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Translation and commentary are often associated with institutions and patronage; but in Italy around the time of Dante, widespread vernacular translation was mostly on the spontaneous initiative of individuals. While Dante is usually the starting point for histories of vernacular translation in Europe, this book demonstrates that The Divine Comedy places itself in opposition to a vast vernacular literature already in circulation among its readers. Alison Cornish explores the anxiety of vernacularization as expressed by translators and contemporary authors, the prevalence of translation in religious experience, the role of scribal mediation, the influence of the Italian reception of French literature on that literature, and how translating into the vernacular became a project of nation-building only after its virtual demise during the Humanist period. Vernacular translation was a phenomenon with which all authors in thirteenth- and fourteenth-century Europe – from Brunetto Latini to Giovanni Boccaccio – had to contend.Read more
- First book-length treatment of medieval Italian translation
- Puts forward a new reading of what vernacular translation was all about in this place and time
- A fresh interpretation of the circumstances of the creation of The Divine Comedy
Reviews & endorsements
"Overall the volume is a thought provoking invitation to look anew at the whole phenomenon and will doubtless become a touchstone in debates over the origins of translation practice at a time when translation studies is becoming an increasingly vocal research field in its own right."
-STEPHEN J. MILNER,The University of ManchesterSee more reviews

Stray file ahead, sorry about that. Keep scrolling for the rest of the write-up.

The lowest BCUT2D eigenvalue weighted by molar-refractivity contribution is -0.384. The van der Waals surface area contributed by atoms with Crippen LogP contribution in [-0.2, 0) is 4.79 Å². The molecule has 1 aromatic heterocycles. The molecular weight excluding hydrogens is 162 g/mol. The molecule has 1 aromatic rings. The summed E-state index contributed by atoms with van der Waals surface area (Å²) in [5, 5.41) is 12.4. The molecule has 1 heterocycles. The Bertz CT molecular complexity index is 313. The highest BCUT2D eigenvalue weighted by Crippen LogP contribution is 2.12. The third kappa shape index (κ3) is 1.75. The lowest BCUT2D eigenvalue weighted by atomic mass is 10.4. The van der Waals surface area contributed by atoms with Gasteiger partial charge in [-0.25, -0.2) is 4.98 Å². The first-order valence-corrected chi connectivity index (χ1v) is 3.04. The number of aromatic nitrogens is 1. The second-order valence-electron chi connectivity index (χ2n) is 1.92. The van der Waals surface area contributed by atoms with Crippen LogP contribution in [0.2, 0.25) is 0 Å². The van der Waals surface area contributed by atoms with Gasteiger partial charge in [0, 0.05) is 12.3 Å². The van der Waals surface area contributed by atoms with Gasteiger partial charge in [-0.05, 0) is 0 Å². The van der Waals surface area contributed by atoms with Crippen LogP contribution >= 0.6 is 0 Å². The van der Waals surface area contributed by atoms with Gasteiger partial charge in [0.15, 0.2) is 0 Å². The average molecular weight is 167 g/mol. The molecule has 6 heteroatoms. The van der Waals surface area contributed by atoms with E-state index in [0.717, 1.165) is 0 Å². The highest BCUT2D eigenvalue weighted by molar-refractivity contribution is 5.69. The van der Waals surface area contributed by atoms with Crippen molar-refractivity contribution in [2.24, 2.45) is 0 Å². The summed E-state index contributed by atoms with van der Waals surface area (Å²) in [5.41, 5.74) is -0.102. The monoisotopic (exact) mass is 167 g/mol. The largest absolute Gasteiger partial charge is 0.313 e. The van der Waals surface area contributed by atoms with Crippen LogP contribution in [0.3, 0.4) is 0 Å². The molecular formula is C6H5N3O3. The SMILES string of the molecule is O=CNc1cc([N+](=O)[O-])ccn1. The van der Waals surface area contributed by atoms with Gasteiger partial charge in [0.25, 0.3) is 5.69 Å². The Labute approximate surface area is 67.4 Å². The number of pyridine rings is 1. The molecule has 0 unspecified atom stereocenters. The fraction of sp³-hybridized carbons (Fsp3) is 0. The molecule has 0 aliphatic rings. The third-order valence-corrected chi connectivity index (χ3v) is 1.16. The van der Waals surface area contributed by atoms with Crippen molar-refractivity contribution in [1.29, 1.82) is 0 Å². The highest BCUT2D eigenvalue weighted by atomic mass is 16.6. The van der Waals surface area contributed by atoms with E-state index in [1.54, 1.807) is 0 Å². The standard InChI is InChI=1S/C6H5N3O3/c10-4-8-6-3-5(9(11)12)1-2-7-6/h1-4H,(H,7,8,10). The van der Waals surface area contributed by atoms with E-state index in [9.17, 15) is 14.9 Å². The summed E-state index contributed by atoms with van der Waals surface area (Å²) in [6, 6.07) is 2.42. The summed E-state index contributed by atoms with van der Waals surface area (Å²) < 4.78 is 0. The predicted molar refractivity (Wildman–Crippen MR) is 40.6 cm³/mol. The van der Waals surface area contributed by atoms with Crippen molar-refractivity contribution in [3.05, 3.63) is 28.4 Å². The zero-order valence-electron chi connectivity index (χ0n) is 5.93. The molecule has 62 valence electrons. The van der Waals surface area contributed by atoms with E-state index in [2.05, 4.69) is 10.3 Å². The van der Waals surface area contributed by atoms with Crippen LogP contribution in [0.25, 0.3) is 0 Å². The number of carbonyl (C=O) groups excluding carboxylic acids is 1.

"Alison Cornish writes a detailed and brilliant study of the dual osmosis through the diaphragms of languages between France and Italy..."
-Modern Language Review
"This innovative work of scholarship will be very useful for specialists in Dante and Italian Studies as well as non-specialists in the fields of English, Comparative Literature and Translation Studies. It breaks new ground in that it is the first book-length treatment of the general phenomenon of volgarizzamenti in Italy—that is, the traditions of translation or “vernacularization” of Latin and French works into the Italian vernacular(s) between the thirteenth and fifteenth centuries in Italy.... The book is impressive both for its boldness and its humility. Only an intrepid scholar would undertake to address in a comprehensive manner such a complex phenomenon..."
"This book will be obligatory reading for anyone interested in the contours of vernacularity in fourteenth century Italy, an exciting and stimulating exploration of its riches and manifest aspects."
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- Date Published: February 2011
- format: Hardback
- isbn: 9781107001138
- length: 286 pages
- dimensions: 234 x 159 x 19 mm
- weight: 0.6kg
- availability: In stock
Table of Contents
1. Dressing down the Muses: the anxiety of volgarizzamento
2. The authorship of readers
3. Cultural ricochet: French to Italian and back again
4. Translation as miracle: illiterate learning and religious translation
5. The treasure of the translator: Dante and Brunetto
6. A new life for translation: volgarizzamento after Humanism.
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